Mother’s Day couldn’t seem farther from Yom Hazikaron, but it turns out that it didn’t start that way. The 19th-century poet and feminist Julia Ward Howe, best known for penning the “Battle Hymn of the Republic,” began crusading for a Mother’s Day for Peace in the wake of the horrific devastation of the Civil and Franco-Prussian Wars. Around the same time, Anna Reeves Jarvis was advocating for a Mother’s Work Day with a similar purpose. When Jarvis died, her daughter, also named Anna Jarvis, took up the mantle. But the second Jarvis was more concerned with honoring mothers and less concerned with promoting peace. (There’s a rumor that Anna was motivated in part by guilt; she and her mother apparently had an epic fight and didn’t have the chance to reconcile before the elder Jarvis died.) She successfully lobbied Congress for her cause (no one wants to be on the record against mothers), and in 1914 Woodrow Wilson signed a joint resolution that made the second Sunday in May officially a day to recognize mothers. Anna Jarvis soon became disillusioned with the commercialization of the holiday she had helped create, noting that “I wanted it to be a day of sentiment, not profit.”

How strange to think that Mother’s Day, this day of greeting cards, wanted to be the thing that help end wars and the need for Memorial Days.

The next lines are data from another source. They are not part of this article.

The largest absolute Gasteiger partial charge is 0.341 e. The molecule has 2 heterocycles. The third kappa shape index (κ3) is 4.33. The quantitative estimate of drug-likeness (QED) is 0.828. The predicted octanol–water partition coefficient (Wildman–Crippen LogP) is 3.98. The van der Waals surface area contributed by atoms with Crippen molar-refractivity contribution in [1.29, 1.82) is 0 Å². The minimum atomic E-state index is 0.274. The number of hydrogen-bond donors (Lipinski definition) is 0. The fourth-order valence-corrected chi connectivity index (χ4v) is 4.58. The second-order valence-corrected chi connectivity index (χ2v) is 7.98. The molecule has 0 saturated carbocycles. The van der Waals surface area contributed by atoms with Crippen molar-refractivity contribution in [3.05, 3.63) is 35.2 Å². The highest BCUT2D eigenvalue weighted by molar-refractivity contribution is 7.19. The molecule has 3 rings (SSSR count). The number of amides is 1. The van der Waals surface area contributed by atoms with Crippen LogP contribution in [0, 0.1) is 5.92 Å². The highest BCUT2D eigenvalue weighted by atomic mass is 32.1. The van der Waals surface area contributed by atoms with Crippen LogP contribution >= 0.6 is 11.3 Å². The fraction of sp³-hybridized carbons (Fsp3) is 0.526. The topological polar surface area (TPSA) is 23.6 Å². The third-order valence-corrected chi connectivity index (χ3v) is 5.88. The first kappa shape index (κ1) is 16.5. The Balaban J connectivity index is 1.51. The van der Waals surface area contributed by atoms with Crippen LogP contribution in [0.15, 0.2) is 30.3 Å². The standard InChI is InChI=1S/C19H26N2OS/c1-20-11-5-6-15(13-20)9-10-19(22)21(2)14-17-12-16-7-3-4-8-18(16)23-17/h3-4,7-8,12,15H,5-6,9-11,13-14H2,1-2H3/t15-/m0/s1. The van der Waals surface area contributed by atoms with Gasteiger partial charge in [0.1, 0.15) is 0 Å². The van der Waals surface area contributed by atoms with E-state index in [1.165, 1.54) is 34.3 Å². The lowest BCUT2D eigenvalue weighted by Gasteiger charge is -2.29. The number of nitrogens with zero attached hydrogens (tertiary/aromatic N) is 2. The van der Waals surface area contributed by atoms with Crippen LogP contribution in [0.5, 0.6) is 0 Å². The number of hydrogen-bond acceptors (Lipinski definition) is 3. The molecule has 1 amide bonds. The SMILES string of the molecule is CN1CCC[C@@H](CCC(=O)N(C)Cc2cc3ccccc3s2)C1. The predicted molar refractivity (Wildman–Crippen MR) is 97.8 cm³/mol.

It’s a cruel coincidence that Mother’s Day and Yom Hazikaron overlap this year. They are very different holidays, of course, but I am struck by how sharp the contrast is as they both grapple with our desire to show love. In Israel, Yom Hazikaron functions as a placeholder for a country that lives constantly with grief. It’s a day when a parent whose child was on the wrong bus 10 years ago can shed tears over the loss in public, unconcerned that someone will tell her to move on or get over it. In America our love for our mothers is primarily demonstrated with gifts that acknowledge that our mothers are in dire need for pampering (massages, perfume, flowers, and the like). Mother’s Day tends to be about stuff; Yom Hazikaron is about recognizing pain.

Slate recently ran a survey on loss and noted in the summary of results that “one of the hardest aspects of mourning is feeling that one’s own grief is somehow not valid, not ‘normal,’ or has gone unrecognized.” On Mother’s Day, when the entire country seems to be reveling in maternal joy, it can feel like those of us with dead mothers are simply invisible. Yom Hazikaron wouldn’t be a holiday for me even if I did live in Israel—my mother wasn’t a soldier, or a terror victim—but it’s comforting all the same to know that Israel has a national way to recognize grief, to validate the pain of an entire country.

Mother’s Day assumes the best, even when so many of us have experienced the worst. Yom Hazikaron assumes the best, too, but acknowledges the exquisite ache of grief, the endless waves with which it hits you.

This year on Mother’s Day I’m leaving town. I won’t be at a restaurant watching other families have brunch, but I won’t be at a ceremony to mark Yom Hazikaron either. I’m heading to the forest, to hike and sit and hope I hear something like a siren.

Tamar Fox is an associate editor at MyJewishLearning.com.